I don’t know his name, I don’t know where he’s from, and I don’t know if he’s really out there, but I can picture him in my mind.
He stands about 6-foot-2 and weighs 240, give or take a couple pounds. He can bench press a Lexus, dunk a bowling ball, run a 5-minute mile and has the hand speed of a young Jesse James.
It doesn’t matter what color he is or what church he goes to or how you pronounce his last name, because it’s his first name that’s important. He should be called Mike or Joe or Jack or Steve, something simple and easy, a name we can all spell and pronounce.
He’ll probably come from the inner-city, maybe Philadelphia, Chicago or Detroit, some place cold and hard where men work long hours in foundries and on loading docks, a part of town where soot from smokestacks settles on the snow in winter and sometimes doesn’t disappear until spring. A place you want to fight your way out of.
He was probably headed toward a life of crime when some friendly cop caught him stealing a candy bar from the local grocery store when he was only 10. Seeing something special in the kid, the cop took him to a PAL gym and strapped a pair of boxing gloves on him. A natural fighter, the kid has never been in trouble since, if you don’t count knocking guys out of the ring.
I see him as a good athlete in high school, both an all-city running back and power forward his senior year, a hard-nosed kid with gifts he didn’t even know he had. He could have played Division I football, but his first love has always been boxing, and he learned fast, developing a simple, devastating style that featured a crushing left hook that could drop an elephant to its knees.
He doesn’t have to worry about his chin because you couldn’t crack it with a sledge hammer, though like all smart fighters, he likes to avoid getting hit. He’s got good footwork and uses it when he needs to slip out of harm’s way.
He doesn’t wear tassels on his boxing shoes and he doesn’t hang any chains around his neck with his name carved out in big gold letters.
His robe is simple, only two colors, maybe three, and he doesn’t have any fancy advertising on the back of it, nothing promoting Bill’s Bail Bonds, or Sam’s Casino and Pool Hall. At least that’s how I see him.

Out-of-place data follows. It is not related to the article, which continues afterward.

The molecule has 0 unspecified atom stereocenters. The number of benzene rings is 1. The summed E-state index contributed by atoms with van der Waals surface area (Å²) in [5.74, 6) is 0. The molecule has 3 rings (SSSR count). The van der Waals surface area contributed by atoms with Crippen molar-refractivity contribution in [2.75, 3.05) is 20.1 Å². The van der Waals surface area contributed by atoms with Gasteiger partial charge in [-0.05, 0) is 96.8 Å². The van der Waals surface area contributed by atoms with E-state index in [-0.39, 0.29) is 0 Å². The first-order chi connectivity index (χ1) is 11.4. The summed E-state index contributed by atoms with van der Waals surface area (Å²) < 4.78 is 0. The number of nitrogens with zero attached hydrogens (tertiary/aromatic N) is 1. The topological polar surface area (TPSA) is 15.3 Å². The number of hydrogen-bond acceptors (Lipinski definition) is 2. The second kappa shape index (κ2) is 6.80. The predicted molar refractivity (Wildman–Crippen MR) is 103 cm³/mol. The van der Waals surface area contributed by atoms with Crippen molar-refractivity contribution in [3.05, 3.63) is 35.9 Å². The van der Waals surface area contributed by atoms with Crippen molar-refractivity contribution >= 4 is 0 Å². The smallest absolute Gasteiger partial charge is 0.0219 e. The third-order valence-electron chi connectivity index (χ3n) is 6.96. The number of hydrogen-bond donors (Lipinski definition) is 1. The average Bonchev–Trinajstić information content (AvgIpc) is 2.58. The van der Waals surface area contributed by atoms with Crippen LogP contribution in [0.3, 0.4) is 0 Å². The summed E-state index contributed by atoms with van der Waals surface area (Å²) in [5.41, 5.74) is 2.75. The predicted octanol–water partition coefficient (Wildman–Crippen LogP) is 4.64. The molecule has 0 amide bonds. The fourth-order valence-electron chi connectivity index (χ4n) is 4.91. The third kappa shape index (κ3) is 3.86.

Soft-spoken, he doesn’t play blaring music on his way to the ring, and his trunks are as plain as a slice of white bread.
He’s got a little Joe Louis in him, but he’s also part Mike Tyson and Rocky Marciano. Mean and tough, but in a nice sort of way.
Once he’s champ, he’ll be even more humble.
When he’s not training for a fight he’ll be at the local hospital shaking hands with patients, or serving as grand marshal of the Easter parade. He’ll give thousands of dollars to charities and after every one of his fights, he’ll donate his gloves to help raise money for some needy cause.
He’ll also spend his time volunteering at a half-way house when he gets the chance. He’ll appear on both Letterman and Leno several times and they’ll keep asking him back.
Every chance he gets he’ll encourage people to come out and watch the fights, no matter who is fighting.
He won’t duck top contenders, won’t demand eight figures, and he won’t surround himself with people who get paid just to tell him how good he is. He’ll have an entourage of three, and that will include his wife and his trainer.
His favorite place to fight will be Madison Square Garden, but he won’t mind fighting anywhere as long as he doesn’t have to cross any international borders to get there. He’ll always insist on fighting at home, which includes all 50 states.
He’ll be willing to fight four or five times a year if there’s enough legitimate contenders out there that deserve a shot at the title.
When he finally retires, he’ll have single-handedly brought the fight game back to America’s living rooms and its water coolers, reviving a sport on the edge of falling off a cliff.
If you happen to see anyone out there like that, let me know. Or better yet, tell him to give me a call. Though he’s probably too good to be true, I keep looking. And hoping.
If it will help, tell him I know a short, bald, 90-year-old Italian guy who’d love to have one more shot at taking a guy to the heavyweight championship of the world.
What a ride it would be.